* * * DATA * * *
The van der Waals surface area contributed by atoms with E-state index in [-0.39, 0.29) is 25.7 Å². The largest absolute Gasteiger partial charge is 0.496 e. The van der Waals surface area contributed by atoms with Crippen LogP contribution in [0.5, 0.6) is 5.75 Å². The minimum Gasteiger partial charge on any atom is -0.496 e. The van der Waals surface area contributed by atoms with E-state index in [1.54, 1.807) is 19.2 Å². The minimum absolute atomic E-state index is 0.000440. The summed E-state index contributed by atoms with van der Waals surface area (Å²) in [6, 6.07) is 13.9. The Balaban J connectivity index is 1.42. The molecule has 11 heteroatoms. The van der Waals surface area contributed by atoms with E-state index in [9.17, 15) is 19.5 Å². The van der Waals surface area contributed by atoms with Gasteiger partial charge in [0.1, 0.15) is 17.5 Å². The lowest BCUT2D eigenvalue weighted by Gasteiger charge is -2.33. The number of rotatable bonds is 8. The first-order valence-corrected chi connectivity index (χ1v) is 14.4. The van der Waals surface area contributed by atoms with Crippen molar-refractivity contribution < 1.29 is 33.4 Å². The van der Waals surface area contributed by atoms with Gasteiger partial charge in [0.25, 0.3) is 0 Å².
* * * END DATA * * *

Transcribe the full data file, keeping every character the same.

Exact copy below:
The van der Waals surface area contributed by atoms with E-state index in [-0.39, 0.29) is 25.7 Å². The largest absolute Gasteiger partial charge is 0.496 e. The van der Waals surface area contributed by atoms with Crippen LogP contribution in [0.5, 0.6) is 5.75 Å². The minimum Gasteiger partial charge on any atom is -0.496 e. The van der Waals surface area contributed by atoms with E-state index in [1.54, 1.807) is 19.2 Å². The minimum absolute atomic E-state index is 0.000440. The summed E-state index contributed by atoms with van der Waals surface area (Å²) in [6, 6.07) is 13.9. The Balaban J connectivity index is 1.42. The molecule has 11 heteroatoms. The van der Waals surface area contributed by atoms with E-state index in [9.17, 15) is 19.5 Å². The van der Waals surface area contributed by atoms with Gasteiger partial charge in [0.1, 0.15) is 17.5 Å². The lowest BCUT2D eigenvalue weighted by Gasteiger charge is -2.33. The number of rotatable bonds is 8. The first-order valence-corrected chi connectivity index (χ1v) is 14.4. The van der Waals surface area contributed by atoms with Crippen molar-refractivity contribution < 1.29 is 33.4 Å². The van der Waals surface area contributed by atoms with Gasteiger partial charge in [0.25, 0.3) is 0 Å².